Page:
Amsterdam, The Netherlands, October 12, 2017 - Osteoporosis is common and affects 1 in 3 women. Calcium is vital for strong healthy bones and worldwide scientific societies have issued guidance about the daily requirements from childhood to old age. The European Menopause and Andropause Society (EMAS) has issued a new clinical guide with the aim of raising awareness of the importance of calcium in lowering the risk of osteoporosis.
The recommended daily intake of calcium after menopause varies between 700 and 1,200 mg, depending on the endorsing society. It is uncertain whether excessive intake can cause harm. Some epidemiological studies have raised concern about possible cardiovascular risk, dementia or even, paradoxically, fracture.
Calcium may be obtained from food or supplements containing calcium salts. Most people should be able to get enough calcium through healthy eating, but this is not always the case. Diets in Southern European have less dairy products than in Northern countries. Data from the NHANES database in the USA showed that less than one third of women aged 9 to 71 consumed enough calcium. Supplements are poorly tolerated and therefore not usually taken long term. Another reason for concern are the rates of over prescription of supplements above the recommended upper level of 2,000 mg/day. For example, one study found that 29% of supplements were over prescribed.
EMAS confirms that calcium is an essential part of the diet from childhood to old age, and that an approximate assessment of intake should be part of routine health checks. Women need to be more calcium-aware and mindful of calcium-rich foods. But more is not better, and women should be warned that intakes above the recommended levels may be useless or, although still debated, may cause harm.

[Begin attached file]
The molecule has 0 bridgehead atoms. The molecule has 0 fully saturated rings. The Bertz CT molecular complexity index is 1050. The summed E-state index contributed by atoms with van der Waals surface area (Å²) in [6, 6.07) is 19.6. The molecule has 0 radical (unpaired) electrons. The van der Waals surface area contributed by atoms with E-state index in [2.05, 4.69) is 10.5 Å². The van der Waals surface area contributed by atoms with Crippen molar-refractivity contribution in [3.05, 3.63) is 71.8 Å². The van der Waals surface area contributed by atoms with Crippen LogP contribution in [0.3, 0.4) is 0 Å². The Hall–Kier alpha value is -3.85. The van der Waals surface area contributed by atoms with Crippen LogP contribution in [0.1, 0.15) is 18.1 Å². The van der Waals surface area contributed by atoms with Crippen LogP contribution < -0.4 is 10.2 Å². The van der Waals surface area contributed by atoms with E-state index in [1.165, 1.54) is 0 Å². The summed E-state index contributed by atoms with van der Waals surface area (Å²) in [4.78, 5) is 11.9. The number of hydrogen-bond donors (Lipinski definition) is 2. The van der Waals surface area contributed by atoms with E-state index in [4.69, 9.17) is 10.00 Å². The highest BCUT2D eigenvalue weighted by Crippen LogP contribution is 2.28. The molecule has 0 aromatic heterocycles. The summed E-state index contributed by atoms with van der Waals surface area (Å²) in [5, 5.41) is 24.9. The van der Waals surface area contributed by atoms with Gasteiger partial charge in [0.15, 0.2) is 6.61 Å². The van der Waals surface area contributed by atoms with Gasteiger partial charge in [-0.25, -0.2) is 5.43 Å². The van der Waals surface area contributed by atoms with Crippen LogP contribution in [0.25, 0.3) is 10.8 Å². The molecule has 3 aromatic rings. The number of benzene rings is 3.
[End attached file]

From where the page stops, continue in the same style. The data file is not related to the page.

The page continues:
The complete statement can be found in "CALCIUM IN THE PREVENTION OF POSTMENOPAUSAL OSTEOPOROSIS: EMAS CLINICAL GUIDE" by Antonio Cano et al. DOI: http://dx.
It appears in Maturitas, published by Elsevier.
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About the European Menopause and Andropause Society (EMAS)
EMAS promotes the study of midlife health through its journal, congresses, schools and website and encourages the exchange of research and professional experience between members.
Using a range of activities and through its affiliates, EMAS aims to guarantee and provide the same standard of education and information throughout Europe on midlife health in both genders. Recognizing the issues arising from increased longevity the society also provides articles, patient information, web resources, and referrals for healthcare providers in the field and keeps its members up-to-date. http://www.
Maturitas is an international multidisciplinary peer reviewed scientific journal of midlife health and beyond, publishing original research, reviews, consensus statements and guidelines. The scope encompasses all aspects of postreproductive health in both genders ranging from basic science to health and social care. http://www.
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